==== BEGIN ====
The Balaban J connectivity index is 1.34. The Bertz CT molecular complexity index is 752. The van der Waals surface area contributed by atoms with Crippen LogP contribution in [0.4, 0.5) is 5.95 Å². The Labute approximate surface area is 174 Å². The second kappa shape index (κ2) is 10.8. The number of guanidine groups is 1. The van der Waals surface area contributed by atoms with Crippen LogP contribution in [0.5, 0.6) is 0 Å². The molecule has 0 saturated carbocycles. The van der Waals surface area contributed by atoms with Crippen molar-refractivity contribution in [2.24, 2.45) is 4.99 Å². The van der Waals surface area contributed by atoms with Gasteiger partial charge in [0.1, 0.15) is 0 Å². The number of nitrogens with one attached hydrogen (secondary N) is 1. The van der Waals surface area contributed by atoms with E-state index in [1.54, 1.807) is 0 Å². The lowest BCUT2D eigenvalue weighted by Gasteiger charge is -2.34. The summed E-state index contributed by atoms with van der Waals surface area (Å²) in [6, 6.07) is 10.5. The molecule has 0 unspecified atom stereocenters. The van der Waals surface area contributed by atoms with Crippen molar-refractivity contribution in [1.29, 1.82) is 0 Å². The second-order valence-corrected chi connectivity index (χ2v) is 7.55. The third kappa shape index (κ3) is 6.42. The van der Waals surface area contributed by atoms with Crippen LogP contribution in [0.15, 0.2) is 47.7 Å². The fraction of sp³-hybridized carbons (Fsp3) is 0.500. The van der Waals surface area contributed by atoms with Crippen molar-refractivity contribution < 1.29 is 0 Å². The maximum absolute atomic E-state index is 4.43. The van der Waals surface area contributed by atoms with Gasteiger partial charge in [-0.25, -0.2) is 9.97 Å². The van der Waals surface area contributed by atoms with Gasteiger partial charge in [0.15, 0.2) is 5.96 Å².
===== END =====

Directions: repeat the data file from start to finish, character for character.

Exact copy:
The Balaban J connectivity index is 1.34. The Bertz CT molecular complexity index is 752. The van der Waals surface area contributed by atoms with Crippen LogP contribution in [0.4, 0.5) is 5.95 Å². The Labute approximate surface area is 174 Å². The second kappa shape index (κ2) is 10.8. The number of guanidine groups is 1. The van der Waals surface area contributed by atoms with Crippen LogP contribution in [0.5, 0.6) is 0 Å². The molecule has 0 saturated carbocycles. The van der Waals surface area contributed by atoms with Crippen molar-refractivity contribution in [2.24, 2.45) is 4.99 Å². The van der Waals surface area contributed by atoms with Gasteiger partial charge in [0.1, 0.15) is 0 Å². The number of nitrogens with one attached hydrogen (secondary N) is 1. The van der Waals surface area contributed by atoms with E-state index in [1.54, 1.807) is 0 Å². The lowest BCUT2D eigenvalue weighted by Gasteiger charge is -2.34. The summed E-state index contributed by atoms with van der Waals surface area (Å²) in [6, 6.07) is 10.5. The molecule has 0 unspecified atom stereocenters. The van der Waals surface area contributed by atoms with Crippen molar-refractivity contribution in [1.29, 1.82) is 0 Å². The second-order valence-corrected chi connectivity index (χ2v) is 7.55. The third kappa shape index (κ3) is 6.42. The van der Waals surface area contributed by atoms with Crippen LogP contribution in [0.15, 0.2) is 47.7 Å². The fraction of sp³-hybridized carbons (Fsp3) is 0.500. The van der Waals surface area contributed by atoms with Crippen molar-refractivity contribution < 1.29 is 0 Å². The maximum absolute atomic E-state index is 4.43. The van der Waals surface area contributed by atoms with Gasteiger partial charge in [-0.25, -0.2) is 9.97 Å². The van der Waals surface area contributed by atoms with Gasteiger partial charge in [0.15, 0.2) is 5.96 Å².